are performed in the order they were added to file_actions.

       If any of the housekeeping actions fails (due to bogus values
       being passed or other reasons why signal handling, process
       scheduling, process group ID functions, and file descriptor
       operations might fail), the child process exits with exit value
       127.

   exec() step
       Once the child has successfully forked and performed all
       requested pre-exec steps, the child runs the requested
       executable.

       The child process takes its environment from the envp argument,
       which is interpreted as if it had been passed to execve(2).  The
       arguments to the created process come from the argv argument,
       which is processed as for execve(2).

RETURN VALUE         top

       Upon successful completion, posix_spawn() and posix_spawnp()
       place the PID of the child process in pid, and return 0.  If
       there is an error during the fork() step, then no child is
       created, the contents of *pid are unspecified, and these
       functions return an error number as described below.

       Even when these functions return a success status, the child
       process may still fail for a plethora of reasons related to its
       pre-exec() initialization.  In addition, the exec(3) may fail.
       In all of these cases, the child process will exit with the exit
       value of 127.

ERRORS         top

       The posix_spawn() and posix_spawnp() functions fail only in the
       case where the underlying fork(2), vfork(2), or clone(2) call
       fails;  in these cases, these functions return an error number,
       which will be one of the errors described for fork(2), vfork(2),
       or clone(2).

       In addition, these functions fail if:

       ENOSYS Function not supported on this system.

VERSIONS         top

       The posix_spawn() and posix_spawnp() functions are available
       since glibc 2.2.

CONFORMING TO         top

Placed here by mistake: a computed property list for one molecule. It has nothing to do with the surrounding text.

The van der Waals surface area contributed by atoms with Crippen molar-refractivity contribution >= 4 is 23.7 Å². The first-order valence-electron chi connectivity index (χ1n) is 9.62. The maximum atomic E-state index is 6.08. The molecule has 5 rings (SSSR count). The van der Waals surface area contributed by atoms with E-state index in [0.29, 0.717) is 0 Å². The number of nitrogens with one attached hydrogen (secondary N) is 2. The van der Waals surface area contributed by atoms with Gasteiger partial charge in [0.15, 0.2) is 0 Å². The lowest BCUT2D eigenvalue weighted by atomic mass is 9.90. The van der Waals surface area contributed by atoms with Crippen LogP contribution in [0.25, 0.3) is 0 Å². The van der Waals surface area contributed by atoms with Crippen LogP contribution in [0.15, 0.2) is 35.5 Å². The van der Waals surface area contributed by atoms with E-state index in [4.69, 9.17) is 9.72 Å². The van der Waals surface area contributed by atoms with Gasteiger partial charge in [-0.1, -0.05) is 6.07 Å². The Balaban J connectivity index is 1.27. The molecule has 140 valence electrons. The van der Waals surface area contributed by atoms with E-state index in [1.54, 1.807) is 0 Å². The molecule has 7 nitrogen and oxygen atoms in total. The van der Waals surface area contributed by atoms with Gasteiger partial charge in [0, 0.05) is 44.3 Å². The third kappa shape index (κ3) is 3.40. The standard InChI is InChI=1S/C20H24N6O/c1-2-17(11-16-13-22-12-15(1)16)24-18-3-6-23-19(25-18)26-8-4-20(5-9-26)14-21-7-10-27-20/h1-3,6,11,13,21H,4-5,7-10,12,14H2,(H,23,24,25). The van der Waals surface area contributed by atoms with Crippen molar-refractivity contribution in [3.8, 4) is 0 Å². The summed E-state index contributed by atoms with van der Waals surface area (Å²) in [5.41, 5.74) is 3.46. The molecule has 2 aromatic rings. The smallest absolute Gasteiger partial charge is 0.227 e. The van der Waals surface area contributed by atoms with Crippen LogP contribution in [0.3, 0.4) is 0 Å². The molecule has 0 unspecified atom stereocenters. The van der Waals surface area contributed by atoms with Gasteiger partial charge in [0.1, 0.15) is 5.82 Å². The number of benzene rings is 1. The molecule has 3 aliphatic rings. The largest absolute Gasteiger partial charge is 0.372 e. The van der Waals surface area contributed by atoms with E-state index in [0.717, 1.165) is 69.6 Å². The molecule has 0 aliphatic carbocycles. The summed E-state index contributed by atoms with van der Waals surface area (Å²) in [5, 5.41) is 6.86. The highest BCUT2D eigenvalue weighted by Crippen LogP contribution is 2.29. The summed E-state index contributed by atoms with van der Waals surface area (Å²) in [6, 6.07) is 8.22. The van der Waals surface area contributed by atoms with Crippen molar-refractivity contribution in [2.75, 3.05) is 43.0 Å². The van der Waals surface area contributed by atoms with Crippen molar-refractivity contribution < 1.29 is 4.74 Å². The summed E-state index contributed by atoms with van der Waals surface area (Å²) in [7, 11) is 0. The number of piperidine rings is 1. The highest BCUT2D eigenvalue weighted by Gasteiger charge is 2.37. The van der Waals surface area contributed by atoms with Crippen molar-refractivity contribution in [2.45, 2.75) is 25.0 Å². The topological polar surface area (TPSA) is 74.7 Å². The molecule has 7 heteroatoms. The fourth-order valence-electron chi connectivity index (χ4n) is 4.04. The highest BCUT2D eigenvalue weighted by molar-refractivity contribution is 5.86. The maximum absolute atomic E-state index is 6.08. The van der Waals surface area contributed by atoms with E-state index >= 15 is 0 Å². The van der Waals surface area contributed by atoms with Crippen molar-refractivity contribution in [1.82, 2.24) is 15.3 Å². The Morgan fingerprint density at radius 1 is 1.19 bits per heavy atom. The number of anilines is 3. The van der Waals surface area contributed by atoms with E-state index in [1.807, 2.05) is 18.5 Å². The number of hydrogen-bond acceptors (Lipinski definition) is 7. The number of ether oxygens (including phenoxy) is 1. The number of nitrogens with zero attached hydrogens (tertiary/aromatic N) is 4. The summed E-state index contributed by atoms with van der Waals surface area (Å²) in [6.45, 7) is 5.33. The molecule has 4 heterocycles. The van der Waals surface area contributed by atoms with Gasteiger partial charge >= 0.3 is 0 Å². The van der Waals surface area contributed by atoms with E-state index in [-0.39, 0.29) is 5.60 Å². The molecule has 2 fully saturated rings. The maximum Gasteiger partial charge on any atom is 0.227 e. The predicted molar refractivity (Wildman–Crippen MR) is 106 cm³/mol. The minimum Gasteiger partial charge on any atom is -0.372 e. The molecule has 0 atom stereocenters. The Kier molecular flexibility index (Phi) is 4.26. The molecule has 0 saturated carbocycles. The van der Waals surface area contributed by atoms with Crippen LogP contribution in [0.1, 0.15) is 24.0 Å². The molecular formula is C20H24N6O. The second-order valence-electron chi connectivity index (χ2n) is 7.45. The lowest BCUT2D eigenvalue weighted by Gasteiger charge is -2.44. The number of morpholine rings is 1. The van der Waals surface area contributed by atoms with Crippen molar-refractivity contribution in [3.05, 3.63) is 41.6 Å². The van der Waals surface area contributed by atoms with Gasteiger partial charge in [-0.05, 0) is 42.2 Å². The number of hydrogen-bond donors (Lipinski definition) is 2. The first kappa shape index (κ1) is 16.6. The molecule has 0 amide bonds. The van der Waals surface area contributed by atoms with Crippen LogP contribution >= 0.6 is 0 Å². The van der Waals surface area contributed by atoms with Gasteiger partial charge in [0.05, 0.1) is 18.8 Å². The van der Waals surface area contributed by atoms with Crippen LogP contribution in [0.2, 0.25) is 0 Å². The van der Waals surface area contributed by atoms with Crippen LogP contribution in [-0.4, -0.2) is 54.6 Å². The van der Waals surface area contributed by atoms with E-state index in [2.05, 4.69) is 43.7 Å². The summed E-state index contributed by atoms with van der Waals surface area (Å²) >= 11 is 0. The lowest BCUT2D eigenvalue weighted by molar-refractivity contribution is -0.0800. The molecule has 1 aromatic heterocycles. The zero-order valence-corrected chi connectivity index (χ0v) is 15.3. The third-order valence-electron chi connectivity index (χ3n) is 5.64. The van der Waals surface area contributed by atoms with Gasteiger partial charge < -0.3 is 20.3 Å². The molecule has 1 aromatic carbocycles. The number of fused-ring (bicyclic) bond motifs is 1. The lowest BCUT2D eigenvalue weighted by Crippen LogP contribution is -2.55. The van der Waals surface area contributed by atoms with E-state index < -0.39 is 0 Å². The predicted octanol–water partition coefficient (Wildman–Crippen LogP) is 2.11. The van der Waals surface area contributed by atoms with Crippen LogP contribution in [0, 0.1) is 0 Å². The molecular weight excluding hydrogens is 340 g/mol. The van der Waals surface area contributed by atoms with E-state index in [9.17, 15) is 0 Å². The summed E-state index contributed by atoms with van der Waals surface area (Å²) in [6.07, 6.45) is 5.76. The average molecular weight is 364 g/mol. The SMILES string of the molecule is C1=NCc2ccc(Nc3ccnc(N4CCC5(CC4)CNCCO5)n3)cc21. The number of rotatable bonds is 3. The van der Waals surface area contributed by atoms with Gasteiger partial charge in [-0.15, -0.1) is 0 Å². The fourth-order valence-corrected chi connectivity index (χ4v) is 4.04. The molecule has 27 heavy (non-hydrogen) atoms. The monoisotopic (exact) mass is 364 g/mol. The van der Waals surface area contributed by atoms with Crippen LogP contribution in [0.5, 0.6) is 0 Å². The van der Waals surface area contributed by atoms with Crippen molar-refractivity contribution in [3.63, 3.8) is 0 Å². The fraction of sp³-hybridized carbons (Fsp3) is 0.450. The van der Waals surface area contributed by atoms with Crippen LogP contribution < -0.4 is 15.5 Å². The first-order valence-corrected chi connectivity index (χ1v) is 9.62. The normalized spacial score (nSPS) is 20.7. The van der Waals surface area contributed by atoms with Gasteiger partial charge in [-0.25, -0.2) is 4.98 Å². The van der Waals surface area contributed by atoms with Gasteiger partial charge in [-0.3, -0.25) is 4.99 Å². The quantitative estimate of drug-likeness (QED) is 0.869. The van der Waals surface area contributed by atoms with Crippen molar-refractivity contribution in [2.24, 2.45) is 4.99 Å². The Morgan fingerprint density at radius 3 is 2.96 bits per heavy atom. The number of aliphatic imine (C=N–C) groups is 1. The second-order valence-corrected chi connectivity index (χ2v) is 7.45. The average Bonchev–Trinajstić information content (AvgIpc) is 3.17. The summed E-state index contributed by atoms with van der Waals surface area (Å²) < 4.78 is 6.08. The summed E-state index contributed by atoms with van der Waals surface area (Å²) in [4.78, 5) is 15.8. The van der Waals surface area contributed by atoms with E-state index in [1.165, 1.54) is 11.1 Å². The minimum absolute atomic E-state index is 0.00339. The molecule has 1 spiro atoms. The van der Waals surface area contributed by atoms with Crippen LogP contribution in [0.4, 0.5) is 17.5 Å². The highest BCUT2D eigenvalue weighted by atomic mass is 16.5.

POSIX.1-2001, POSIX.1-2008.

NOTES         top

       The housekeeping activities in the child are controlled by the
       objects pointed to by attrp (for non-file actions) and
       file_actions In POSIX parlance, the posix_spawnattr_t and
       posix_spawn_file_actions_t data types are referred to as objects,
       and their elements are not specified by name.  Portable programs
       should initialize these objects using only the POSIX-specified
       functions.  (In other words, although these objects may be
       implemented as structures containing fields, portable programs
       must avoid dependence on such implementation details.)

       According to POSIX, it is unspecified whether fork handlers
       established with pthread_atfork(3) are called when posix_spawn()
       is invoked.  Since glibc 2.24, the fork handlers are not executed
       in any case.  On older implementations, fork handlers are called
       only if the child is created using fork(2).

       There is no "posix_fspawn" function (i.e., a function that is to
       posix_spawn() as fexecve(3) is to execve(2)).  However, this
       functionality can be obtained by specifying the path argument as
       one of the files in the caller's /proc/self/fd directory.

BUGS         top

       POSIX.1 says that when POSIX_SPAWN_SETSCHEDULER is specified in
       spawn-flags, then the POSIX_SPAWN_SETSCHEDPARAM (if present) is
       ignored.  However, before glibc 2.14, calls to posix_spawn()
       failed with an error if POSIX_SPAWN_SETSCHEDULER was specified
       without also specifying POSIX_SPAWN_SETSCHEDPARAM.

EXAMPLES         top

       The program below demonstrates the use of various functions in
       the POSIX spawn API.  The program accepts command-line attributes
       that can be used to create file actions and attributes objects.